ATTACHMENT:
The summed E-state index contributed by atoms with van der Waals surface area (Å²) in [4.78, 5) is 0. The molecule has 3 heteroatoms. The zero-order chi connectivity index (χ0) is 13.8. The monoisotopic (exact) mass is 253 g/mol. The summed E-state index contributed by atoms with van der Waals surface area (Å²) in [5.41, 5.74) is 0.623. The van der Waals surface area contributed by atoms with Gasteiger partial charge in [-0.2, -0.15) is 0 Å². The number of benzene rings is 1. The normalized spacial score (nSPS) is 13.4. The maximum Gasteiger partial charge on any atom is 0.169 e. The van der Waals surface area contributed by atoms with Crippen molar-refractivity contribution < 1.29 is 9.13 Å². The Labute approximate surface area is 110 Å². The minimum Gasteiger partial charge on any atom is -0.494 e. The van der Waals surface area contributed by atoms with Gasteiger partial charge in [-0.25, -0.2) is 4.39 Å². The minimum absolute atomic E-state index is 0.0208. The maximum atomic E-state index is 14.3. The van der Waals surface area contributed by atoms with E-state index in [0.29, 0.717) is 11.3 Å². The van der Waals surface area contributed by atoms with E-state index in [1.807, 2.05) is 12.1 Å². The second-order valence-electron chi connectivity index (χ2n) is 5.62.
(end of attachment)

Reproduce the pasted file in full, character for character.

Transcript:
The summed E-state index contributed by atoms with van der Waals surface area (Å²) in [4.78, 5) is 0. The molecule has 3 heteroatoms. The zero-order chi connectivity index (χ0) is 13.8. The monoisotopic (exact) mass is 253 g/mol. The summed E-state index contributed by atoms with van der Waals surface area (Å²) in [5.41, 5.74) is 0.623. The van der Waals surface area contributed by atoms with Gasteiger partial charge in [-0.2, -0.15) is 0 Å². The number of benzene rings is 1. The normalized spacial score (nSPS) is 13.4. The maximum Gasteiger partial charge on any atom is 0.169 e. The van der Waals surface area contributed by atoms with Crippen molar-refractivity contribution < 1.29 is 9.13 Å². The Labute approximate surface area is 110 Å². The minimum Gasteiger partial charge on any atom is -0.494 e. The van der Waals surface area contributed by atoms with Gasteiger partial charge in [-0.25, -0.2) is 4.39 Å². The minimum absolute atomic E-state index is 0.0208. The maximum atomic E-state index is 14.3. The van der Waals surface area contributed by atoms with E-state index in [0.29, 0.717) is 11.3 Å². The van der Waals surface area contributed by atoms with E-state index in [1.807, 2.05) is 12.1 Å². The second-order valence-electron chi connectivity index (χ2n) is 5.62.